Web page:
This audacious start-up wants to build a better Android Search than Google
But Cube 26 which is a start-up known more for making smart bulbs intends to change this and that too with a prowess in machine learning and artificial intelligence, an area Google is known to boss. In an interaction with me, Cube 26 founder and CEO Saurav Kumar reveals his audacious attempt at out-Googleing Google at search on Android.
Expertise in Android and AI
Kumar points towards the roots of Cube 26, which unknown to most started out customizing Android for Indian smartphone brands like Micromax, Karbonn and Intex.
“For Micromax we started three years back. We shipped more than 5 million Micromax devices. We started with the Canvas 4.To consumer, it may look like an app, but for us, it was the complete OS customisation. To lockscreen, the launcher, the overall look and feel of the product,” revealed Saurav Kumar.
Pertinently, Kumar points towards a data science driven approach which is rooted deeply on the locality of content, than a dependence on the cloud. The company claims that it has 14 people working on machine learning and it has consultants and partners in IIIT Hyderabad and also the University of California. You don’t hear that kind of chatter from most Indian start-ups.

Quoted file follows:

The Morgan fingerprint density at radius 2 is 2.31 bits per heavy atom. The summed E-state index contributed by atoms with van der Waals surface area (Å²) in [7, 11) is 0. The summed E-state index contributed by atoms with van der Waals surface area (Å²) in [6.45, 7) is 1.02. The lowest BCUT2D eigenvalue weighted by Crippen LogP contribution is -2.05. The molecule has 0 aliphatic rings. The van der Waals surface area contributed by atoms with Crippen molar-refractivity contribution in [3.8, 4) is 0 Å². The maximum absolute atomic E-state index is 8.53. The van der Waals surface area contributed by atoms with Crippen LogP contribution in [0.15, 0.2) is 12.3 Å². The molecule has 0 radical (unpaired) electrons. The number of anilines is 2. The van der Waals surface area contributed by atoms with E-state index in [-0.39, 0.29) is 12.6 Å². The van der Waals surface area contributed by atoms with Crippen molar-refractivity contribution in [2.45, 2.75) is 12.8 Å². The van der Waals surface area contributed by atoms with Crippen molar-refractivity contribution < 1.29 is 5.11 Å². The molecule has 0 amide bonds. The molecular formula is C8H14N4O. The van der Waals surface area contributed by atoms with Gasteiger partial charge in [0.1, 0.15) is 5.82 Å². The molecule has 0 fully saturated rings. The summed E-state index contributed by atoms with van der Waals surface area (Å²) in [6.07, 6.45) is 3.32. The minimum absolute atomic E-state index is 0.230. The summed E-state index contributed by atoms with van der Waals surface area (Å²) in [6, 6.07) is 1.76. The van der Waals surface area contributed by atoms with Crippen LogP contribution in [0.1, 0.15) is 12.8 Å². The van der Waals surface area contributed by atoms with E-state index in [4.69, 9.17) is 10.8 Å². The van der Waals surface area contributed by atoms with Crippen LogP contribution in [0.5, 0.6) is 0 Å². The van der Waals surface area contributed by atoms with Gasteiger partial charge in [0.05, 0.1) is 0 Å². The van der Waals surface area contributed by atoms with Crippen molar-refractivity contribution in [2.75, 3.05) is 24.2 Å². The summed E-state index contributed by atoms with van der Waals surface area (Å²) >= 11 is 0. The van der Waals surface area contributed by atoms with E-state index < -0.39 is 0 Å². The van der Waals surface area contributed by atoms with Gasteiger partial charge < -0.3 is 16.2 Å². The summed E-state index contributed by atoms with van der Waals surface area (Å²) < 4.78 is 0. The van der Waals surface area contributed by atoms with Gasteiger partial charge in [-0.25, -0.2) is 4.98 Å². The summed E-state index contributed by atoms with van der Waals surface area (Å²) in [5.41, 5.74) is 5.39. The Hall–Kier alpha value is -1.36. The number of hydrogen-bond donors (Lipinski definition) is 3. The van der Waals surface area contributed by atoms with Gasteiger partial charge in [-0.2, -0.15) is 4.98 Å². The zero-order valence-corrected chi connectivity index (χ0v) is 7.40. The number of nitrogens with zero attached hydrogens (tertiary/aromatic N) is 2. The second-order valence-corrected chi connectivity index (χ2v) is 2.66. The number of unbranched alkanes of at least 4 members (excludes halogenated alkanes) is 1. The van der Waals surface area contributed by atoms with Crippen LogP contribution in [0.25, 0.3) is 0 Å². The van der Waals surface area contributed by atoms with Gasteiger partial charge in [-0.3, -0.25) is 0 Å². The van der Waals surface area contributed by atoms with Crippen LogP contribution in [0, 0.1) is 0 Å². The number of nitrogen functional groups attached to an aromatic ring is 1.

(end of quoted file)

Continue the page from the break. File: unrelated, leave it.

“Whenever we did these customizations our focus was on data science. And from the very beginning we have focused on data science. The first product was look-away to pause which was on Canvas 4,” claims Kumar.
Their approach towards the search problem is also quite interesting as it is at odds with what Google has achieved or what most of the big players in the AI space have achieved. If there’s a parallel, then it is Apple with what it is doing with local search and AI on iOS 10.
“There was some amount of machine learning happening and some amount of computer vision, eye tracking and face recognition and some level of Android as we were going into the system,” Kumar explained.
“The one area where we can win this race is local. Google search whenever you type something, most of the search engine is happening in the cloud. They send their algorithm back and the data and everything is residing in the cloud,” he specifies.
He repeatedly points towards the example of iOS and says that his new launcher is doing some things similar to spotlight search on the iPhone in terms of core technology and speed.
From a technical perspective, the core Google apps including search are mostly created using Java, which Kumar and many other programmers deem to be slower language as compared to Objective C which is used for iOS apps. The search on the Cube 26 launcher is leveraging C++ which is similar to the speed on iOS.
More importantly, Cube 26 claims to be providing a localized solution. It feels that their solution could be superior in the Indian context as networks haven’t evolved to a level where users can depend on a fast data connection for a seamless experience.